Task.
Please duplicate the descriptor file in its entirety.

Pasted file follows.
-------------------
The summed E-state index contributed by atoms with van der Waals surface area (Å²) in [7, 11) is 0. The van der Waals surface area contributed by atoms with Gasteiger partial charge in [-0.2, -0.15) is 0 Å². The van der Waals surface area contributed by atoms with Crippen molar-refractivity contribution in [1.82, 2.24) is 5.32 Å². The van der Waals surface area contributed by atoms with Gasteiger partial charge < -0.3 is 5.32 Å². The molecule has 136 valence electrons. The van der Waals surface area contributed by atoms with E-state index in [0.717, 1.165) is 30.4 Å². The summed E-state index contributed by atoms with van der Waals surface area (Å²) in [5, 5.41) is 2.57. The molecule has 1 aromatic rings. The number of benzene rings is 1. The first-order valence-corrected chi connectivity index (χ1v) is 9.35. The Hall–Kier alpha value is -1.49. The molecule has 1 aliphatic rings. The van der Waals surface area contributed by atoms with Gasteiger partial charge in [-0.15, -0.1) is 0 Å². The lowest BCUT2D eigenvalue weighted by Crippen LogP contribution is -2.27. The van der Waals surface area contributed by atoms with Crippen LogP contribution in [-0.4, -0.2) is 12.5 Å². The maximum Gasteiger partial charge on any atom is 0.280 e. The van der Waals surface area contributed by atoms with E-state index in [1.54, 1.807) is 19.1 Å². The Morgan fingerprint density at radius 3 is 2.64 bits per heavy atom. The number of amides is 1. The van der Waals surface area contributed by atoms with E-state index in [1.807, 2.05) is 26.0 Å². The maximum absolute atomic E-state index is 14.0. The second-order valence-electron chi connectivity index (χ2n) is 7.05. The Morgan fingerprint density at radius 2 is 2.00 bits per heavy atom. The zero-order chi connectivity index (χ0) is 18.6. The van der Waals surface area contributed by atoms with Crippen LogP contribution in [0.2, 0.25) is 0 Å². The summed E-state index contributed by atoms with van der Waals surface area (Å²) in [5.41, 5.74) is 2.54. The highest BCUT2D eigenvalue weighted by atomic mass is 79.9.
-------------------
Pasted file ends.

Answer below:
The summed E-state index contributed by atoms with van der Waals surface area (Å²) in [7, 11) is 0. The van der Waals surface area contributed by atoms with Gasteiger partial charge in [-0.2, -0.15) is 0 Å². The van der Waals surface area contributed by atoms with Crippen molar-refractivity contribution in [1.82, 2.24) is 5.32 Å². The van der Waals surface area contributed by atoms with Gasteiger partial charge < -0.3 is 5.32 Å². The molecule has 136 valence electrons. The van der Waals surface area contributed by atoms with E-state index in [0.717, 1.165) is 30.4 Å². The summed E-state index contributed by atoms with van der Waals surface area (Å²) in [5, 5.41) is 2.57. The molecule has 1 aromatic rings. The number of benzene rings is 1. The first-order valence-corrected chi connectivity index (χ1v) is 9.35. The Hall–Kier alpha value is -1.49. The molecule has 1 aliphatic rings. The van der Waals surface area contributed by atoms with Gasteiger partial charge in [-0.15, -0.1) is 0 Å². The lowest BCUT2D eigenvalue weighted by Crippen LogP contribution is -2.27. The van der Waals surface area contributed by atoms with Crippen LogP contribution in [-0.4, -0.2) is 12.5 Å². The maximum Gasteiger partial charge on any atom is 0.280 e. The van der Waals surface area contributed by atoms with E-state index in [1.54, 1.807) is 19.1 Å². The Morgan fingerprint density at radius 3 is 2.64 bits per heavy atom. The number of amides is 1. The van der Waals surface area contributed by atoms with E-state index in [1.807, 2.05) is 26.0 Å². The maximum absolute atomic E-state index is 14.0. The second-order valence-electron chi connectivity index (χ2n) is 7.05. The Morgan fingerprint density at radius 2 is 2.00 bits per heavy atom. The zero-order chi connectivity index (χ0) is 18.6. The van der Waals surface area contributed by atoms with Crippen LogP contribution in [0.2, 0.25) is 0 Å². The summed E-state index contributed by atoms with van der Waals surface area (Å²) in [5.41, 5.74) is 2.54. The highest BCUT2D eigenvalue weighted by atomic mass is 79.9.